Wednesday, July 23, 2014

The Value of Trevor May as a 4th Starter

I frequently read Baseball Prospectus's prospect chats.  The Twins' farm system is loaded and there are always a handful of questions about their players.  Here are some semi-recent quotes about future Twins' starter Trevor May:

”(May) wasn't in the mix for the 50; backend profile for me/innings chewer without frontline upside." - Jason Parks

"(May's) best control yet gives him a chance to stick as a back end guy. The production has never quite added up to the stuff. He could still stick or would still make a good pen piece." - Jeff Moore

"I've never been that enamored with May's long term outlook, and never saw the high-end arm that some did. To me, he's more of a #4 starter; still valuable but not nearly as impressive as some would lead you to believe." - Mark Anderson

The consensus, at least among this group of experts, is that Trevor May is a future back-end, #4-type starter with limited upside.  His stuff has always been better than that, but his production has rarely matched.  He's not a top prospect.  Even so, I don't see these as disparaging quotes.  In fact, if Trevor May rounds into just a #4 starter, I'll be elated. 

Aim high, right?  Well, a good #4 starter is pretty valuable.  A good, durable #4 starter is very valuable.  A good, durable, cheap #4 starter might just be a huge indicator of team success.

May has been very durable.  In fact, when he missed a few starts just this past month, they were his first missed starts in nearly four years.  You cannot discount the value of a durable starter, even if he isn't the "Ace" of the staff.  In fact, a reliable back-end of the rotation might be harder to predict and more costly to produce.  Cost is important here too, as May will make the league-minimum for a few years, and reasonable salaries in arbitration if he simply performs as a 4th starter in his first few seasons. 

Of course, projecting May as a 4th starter is still just a projection.  He'll have to perform at that level when he makes it to Minnesota.  Right now, May owns a healthy strikeout rate, just about one strikeout per inning pitched.  He has also improved his walk rate, doing so while pitching at the highest level he has reached.  If he can continue to refine his command, there should be no reason to believe that he cannot perform at a 4th starter level. 

We all know that pitchers do not bring their AAA strikeout rates with them to the Majors.  Most often, that rate dips as much as 2-2.5 K/9, meaning May would sit more in the 6.5 to 7 K/9 range in the Majors.  While this isn't pure science, it gives us a unit for analysis.  I decided to see how many pitchers in the last ten seasons performed as a "4th starter" or better in their first three seasons in the Majors.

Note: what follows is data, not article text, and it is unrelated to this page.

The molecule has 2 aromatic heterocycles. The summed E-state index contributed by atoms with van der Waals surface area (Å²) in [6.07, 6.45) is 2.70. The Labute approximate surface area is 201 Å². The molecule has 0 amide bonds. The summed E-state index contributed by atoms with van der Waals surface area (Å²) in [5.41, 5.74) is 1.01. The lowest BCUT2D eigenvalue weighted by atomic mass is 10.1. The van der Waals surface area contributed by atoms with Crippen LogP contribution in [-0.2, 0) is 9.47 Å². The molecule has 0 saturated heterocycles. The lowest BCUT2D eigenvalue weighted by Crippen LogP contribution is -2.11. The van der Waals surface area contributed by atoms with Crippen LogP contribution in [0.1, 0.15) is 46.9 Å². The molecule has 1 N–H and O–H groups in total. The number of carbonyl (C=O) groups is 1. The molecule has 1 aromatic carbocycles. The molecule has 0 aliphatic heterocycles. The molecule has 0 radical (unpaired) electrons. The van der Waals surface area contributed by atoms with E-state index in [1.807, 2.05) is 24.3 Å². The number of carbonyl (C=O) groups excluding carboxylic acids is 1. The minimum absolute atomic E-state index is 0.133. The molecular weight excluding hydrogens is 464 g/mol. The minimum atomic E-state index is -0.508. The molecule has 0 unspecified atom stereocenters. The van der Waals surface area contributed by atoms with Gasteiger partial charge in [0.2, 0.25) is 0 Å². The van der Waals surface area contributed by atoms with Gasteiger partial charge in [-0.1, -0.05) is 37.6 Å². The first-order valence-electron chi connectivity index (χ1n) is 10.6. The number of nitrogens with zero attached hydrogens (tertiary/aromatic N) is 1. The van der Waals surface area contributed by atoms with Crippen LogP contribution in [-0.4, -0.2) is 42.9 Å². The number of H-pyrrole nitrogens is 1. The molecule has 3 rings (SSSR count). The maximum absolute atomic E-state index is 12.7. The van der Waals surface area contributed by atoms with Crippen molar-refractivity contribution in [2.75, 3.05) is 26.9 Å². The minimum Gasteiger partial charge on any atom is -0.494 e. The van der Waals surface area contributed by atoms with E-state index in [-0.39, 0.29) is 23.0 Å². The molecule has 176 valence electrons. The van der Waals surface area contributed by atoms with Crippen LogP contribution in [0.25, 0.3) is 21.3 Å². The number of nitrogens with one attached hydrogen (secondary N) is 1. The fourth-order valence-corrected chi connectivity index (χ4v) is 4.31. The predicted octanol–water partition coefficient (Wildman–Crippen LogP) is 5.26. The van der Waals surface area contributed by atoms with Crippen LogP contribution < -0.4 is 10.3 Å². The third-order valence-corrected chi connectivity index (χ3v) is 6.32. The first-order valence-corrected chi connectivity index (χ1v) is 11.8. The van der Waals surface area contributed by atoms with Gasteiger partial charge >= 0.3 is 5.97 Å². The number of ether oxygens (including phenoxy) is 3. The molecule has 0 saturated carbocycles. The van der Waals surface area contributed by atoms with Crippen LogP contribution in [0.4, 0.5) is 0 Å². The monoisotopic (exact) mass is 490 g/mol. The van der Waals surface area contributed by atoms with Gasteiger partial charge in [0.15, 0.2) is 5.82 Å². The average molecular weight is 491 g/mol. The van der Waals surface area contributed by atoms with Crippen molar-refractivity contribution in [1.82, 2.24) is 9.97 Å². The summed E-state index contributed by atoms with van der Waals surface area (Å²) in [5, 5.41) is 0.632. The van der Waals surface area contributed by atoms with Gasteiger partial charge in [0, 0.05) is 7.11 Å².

I used a 100 ERA+ (exactly league-average) as the cutoff, and I only used pitchers who threw 170 or more innings.  May has thrown right around 150 innings in each of his last three seasons, so he seems like a reasonable bet for an additional 20 innings or more with an additional month. 

What good is a 4th starter who can't throw a lot of innings?  The whole concept of replacement value has proved that replacing members of the rotation with 6th and 7th starters creates a dramatic effect.  If May is going to have great value, his durability will be one of the biggest reasons why. 

I only looked at the pitchers who were in their first three seasons in the Majors because I wanted to see pitchers who either provided value at the league-minimum or who were so valuable that their team signed them to a larger contract to keep them around through and/or beyond arbitration. 

Using these parameters, I found just 110 pitchers.  Of those pitchers, just 19 appeared on this list twice and only one (Ricky Romero) appeared three times.  If the Twins are confident that May can provide a league-average ERA over 170 or more innings (obviously not in 2014), then they have a pretty rare young pitcher on their staff.  Roughly 11 pitchers per season mean this criteria, which I think makes May a pretty valuable potential player. 

Not all pitchers are alike.  Some get by for a season but fall apart because they don't have the stuff.  Some mature later.  Some remain stable.  I mentioned strikeout rate a little while back, so I wanted to see how these 90 different pitchers performed in year six, generally the last or second-last year before free agency.